"I've always been interested in doing it; I just never took the time," Douglass said after his first class was complete Thursday night. "At this post I was at, there were a lot of guys who were getting qualified for scuba diving, and they'd go down into the caves, and it just seemed like fun, and I had to sit up at the top of the mountain and watch them."
Douglass was joined by Copperas Cove resident and professional horse trainer Melissa Thompson and her daughter, Emily Locklear, a junior at Copperas Cove High School. The pair decided to take up diving in preparation for a cruise they plan to take in February to the Grand Cayman Islands.
Musgrove said it's that appeal of escaping the normal habits of life that draw most people to diving, in combination with elements of adventure and danger.
And don't forget the exotic destinations.
In her two years in the water, Musgrove said she has taken trips diving in the waters off Maui, Cozymel, Arruba, Turks and Caicos in the Caribbean seas, and is heading out soon for a one-month internship in the British Virgin Islands. While her trips are obviously costly, she said she dumps just about everything she makes into diving gear and taking trips. Even during the winter, she dives about every other week.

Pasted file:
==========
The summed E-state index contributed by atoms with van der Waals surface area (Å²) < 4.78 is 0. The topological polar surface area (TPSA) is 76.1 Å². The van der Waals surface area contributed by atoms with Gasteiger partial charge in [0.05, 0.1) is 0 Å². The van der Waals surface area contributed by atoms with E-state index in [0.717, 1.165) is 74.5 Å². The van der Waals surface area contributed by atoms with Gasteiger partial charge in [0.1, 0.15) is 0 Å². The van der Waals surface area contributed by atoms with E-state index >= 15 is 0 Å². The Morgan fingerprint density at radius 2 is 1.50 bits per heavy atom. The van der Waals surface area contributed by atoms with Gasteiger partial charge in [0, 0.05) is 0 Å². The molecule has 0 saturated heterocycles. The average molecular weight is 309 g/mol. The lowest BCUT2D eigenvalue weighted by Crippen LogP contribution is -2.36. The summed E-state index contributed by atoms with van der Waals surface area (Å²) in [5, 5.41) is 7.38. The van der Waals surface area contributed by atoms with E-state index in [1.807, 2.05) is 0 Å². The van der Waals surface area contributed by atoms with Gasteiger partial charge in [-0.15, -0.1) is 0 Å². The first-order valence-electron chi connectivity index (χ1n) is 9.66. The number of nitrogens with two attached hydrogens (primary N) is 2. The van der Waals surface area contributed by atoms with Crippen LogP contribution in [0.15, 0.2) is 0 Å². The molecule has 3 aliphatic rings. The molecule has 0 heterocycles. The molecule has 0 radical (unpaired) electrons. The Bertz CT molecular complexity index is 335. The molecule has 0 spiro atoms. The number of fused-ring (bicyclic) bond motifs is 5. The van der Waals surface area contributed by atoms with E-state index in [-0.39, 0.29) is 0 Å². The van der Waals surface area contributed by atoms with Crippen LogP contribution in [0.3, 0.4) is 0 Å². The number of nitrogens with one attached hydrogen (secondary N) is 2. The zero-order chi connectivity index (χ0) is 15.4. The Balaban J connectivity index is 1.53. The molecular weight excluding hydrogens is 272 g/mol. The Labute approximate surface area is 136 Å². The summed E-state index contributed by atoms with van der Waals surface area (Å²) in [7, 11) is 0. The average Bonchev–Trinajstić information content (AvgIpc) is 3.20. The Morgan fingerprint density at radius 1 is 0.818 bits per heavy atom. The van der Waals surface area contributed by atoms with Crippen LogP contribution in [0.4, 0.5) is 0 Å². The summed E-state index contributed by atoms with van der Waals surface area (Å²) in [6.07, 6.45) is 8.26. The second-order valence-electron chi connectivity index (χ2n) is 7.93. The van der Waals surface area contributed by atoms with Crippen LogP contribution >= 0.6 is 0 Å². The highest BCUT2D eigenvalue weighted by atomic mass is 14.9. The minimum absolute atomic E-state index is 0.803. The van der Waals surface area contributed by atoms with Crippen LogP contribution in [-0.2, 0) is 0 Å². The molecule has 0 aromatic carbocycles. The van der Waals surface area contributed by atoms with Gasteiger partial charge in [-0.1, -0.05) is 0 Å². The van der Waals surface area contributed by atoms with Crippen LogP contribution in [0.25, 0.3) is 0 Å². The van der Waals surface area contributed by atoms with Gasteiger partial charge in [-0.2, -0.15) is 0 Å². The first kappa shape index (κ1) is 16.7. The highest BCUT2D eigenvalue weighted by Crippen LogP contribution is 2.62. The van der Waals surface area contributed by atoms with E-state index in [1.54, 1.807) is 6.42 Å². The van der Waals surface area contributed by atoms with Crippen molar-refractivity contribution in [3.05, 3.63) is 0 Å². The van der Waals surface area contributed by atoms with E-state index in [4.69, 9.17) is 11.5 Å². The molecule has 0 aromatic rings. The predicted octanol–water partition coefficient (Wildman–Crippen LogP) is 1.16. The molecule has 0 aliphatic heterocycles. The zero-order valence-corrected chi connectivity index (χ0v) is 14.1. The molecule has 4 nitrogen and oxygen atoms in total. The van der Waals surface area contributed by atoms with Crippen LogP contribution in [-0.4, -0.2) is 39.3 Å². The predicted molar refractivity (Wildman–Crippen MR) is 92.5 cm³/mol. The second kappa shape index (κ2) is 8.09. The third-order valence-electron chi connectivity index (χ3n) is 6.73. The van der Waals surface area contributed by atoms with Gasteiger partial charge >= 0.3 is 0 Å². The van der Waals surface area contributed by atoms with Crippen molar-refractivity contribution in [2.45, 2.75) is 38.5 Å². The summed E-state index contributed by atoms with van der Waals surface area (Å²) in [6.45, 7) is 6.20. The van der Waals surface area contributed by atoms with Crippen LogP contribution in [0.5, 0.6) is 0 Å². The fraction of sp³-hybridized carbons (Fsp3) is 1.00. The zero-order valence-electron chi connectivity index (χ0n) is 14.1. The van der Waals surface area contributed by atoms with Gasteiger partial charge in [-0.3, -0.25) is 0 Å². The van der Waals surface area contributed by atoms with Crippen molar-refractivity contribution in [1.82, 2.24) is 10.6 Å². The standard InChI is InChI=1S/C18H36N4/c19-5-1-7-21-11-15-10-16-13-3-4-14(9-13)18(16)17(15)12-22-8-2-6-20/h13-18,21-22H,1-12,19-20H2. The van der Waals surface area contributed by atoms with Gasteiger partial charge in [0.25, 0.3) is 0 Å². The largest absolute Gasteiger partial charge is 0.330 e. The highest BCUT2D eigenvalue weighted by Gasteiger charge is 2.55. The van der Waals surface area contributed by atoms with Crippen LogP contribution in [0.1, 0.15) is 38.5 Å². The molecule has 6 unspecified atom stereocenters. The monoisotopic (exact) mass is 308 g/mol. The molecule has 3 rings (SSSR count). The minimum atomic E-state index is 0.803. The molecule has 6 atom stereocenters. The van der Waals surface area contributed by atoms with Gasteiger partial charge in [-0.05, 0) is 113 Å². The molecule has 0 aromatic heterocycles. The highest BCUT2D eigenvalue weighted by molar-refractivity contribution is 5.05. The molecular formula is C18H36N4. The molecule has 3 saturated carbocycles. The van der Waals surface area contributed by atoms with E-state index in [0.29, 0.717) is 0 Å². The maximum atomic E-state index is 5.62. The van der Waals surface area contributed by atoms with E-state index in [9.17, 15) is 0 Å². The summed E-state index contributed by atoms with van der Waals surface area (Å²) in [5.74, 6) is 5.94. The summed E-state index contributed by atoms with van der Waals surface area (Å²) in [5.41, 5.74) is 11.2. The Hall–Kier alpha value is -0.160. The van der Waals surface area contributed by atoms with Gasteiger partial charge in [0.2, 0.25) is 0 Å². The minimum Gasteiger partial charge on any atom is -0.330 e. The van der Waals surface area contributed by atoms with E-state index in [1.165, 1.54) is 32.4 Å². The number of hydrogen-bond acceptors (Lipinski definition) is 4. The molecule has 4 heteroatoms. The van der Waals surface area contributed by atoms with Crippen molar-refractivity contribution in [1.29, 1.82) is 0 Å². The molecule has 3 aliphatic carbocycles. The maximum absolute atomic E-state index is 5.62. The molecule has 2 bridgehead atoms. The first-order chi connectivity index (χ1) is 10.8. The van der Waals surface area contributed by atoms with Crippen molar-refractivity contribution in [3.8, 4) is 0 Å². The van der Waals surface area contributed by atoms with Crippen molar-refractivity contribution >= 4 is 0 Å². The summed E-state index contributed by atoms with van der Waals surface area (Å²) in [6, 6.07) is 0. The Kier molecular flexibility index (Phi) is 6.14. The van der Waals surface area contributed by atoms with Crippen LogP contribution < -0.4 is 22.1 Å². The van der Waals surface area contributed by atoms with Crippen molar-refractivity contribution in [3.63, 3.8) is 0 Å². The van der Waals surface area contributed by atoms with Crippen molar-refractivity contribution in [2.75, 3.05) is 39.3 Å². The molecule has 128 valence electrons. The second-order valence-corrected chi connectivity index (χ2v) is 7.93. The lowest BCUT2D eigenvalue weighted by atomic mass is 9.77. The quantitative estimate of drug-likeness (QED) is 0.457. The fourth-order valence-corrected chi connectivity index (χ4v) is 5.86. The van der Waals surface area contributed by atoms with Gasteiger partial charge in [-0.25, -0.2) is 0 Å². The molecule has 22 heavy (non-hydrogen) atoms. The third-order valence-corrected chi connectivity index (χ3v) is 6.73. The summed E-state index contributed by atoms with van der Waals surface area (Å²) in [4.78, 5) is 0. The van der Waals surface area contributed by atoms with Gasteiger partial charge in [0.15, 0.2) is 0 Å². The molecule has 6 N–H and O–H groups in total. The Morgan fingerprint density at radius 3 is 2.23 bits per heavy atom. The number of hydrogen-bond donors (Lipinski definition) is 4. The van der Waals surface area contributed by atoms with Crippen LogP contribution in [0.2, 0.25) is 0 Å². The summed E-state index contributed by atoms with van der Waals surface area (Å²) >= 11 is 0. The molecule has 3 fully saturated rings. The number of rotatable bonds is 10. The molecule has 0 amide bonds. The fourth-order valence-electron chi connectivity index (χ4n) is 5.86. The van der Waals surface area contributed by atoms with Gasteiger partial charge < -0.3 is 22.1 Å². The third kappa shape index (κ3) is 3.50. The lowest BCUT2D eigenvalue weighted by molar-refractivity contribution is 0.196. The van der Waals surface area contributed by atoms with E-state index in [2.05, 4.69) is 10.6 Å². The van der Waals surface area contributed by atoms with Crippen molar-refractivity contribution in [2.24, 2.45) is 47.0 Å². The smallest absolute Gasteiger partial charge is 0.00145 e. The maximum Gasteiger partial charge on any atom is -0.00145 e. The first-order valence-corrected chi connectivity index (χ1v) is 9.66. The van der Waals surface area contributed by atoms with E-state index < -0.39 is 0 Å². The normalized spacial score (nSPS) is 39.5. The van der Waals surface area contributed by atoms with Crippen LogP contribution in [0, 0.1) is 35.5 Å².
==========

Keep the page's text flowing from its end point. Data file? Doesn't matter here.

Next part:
Musgrove's story of scuba discovery is much like that of many others. Kelly Blystone joined the crew at the dive shop six months ago after discovering a sudden passion for diving while she was enrolled in the criminal justice program at Central Texas College.
Blystone came to Killeen four years ago with her husband, a staff sergeant stationed at Fort Hood, and their daughter, now 12. While at CTC, she was required to take one class to fill a physical education requirement. She said it was supposed to be a throwaway class to fill requirements, but when she took a diving course, which started last June, she was hooked. Now, she's converted her husband and daughter, and all three are certified divers.
"It's indescribable until you go," Blystone said. "You don't understand until you see it."
So what's the big deal? Why do parks departments purchase old planes and rundown boats for the sole purpose of sinking them? Musgrove said such measures have two benefits.
In the Caribbean, the marine life forms a new reef system and subsurface habitat out of an artificial object. After they spend some time under water, these old wrecks become homes to hundreds of aquatic species and actually promote an ecological improvement. Instead of a dead, lifeless form, a living world appears in its place, often in the same shapes. And that, Musgrove said, is really cool to see.
"When I was in Turks and Caicos, there was an anchor from the 1600s just covered in coral, red and orange," she said. "It was red, orange. It helps promote a healthier marine environment."
Contact Justin Cox at email@example.com or call (254) 501-7568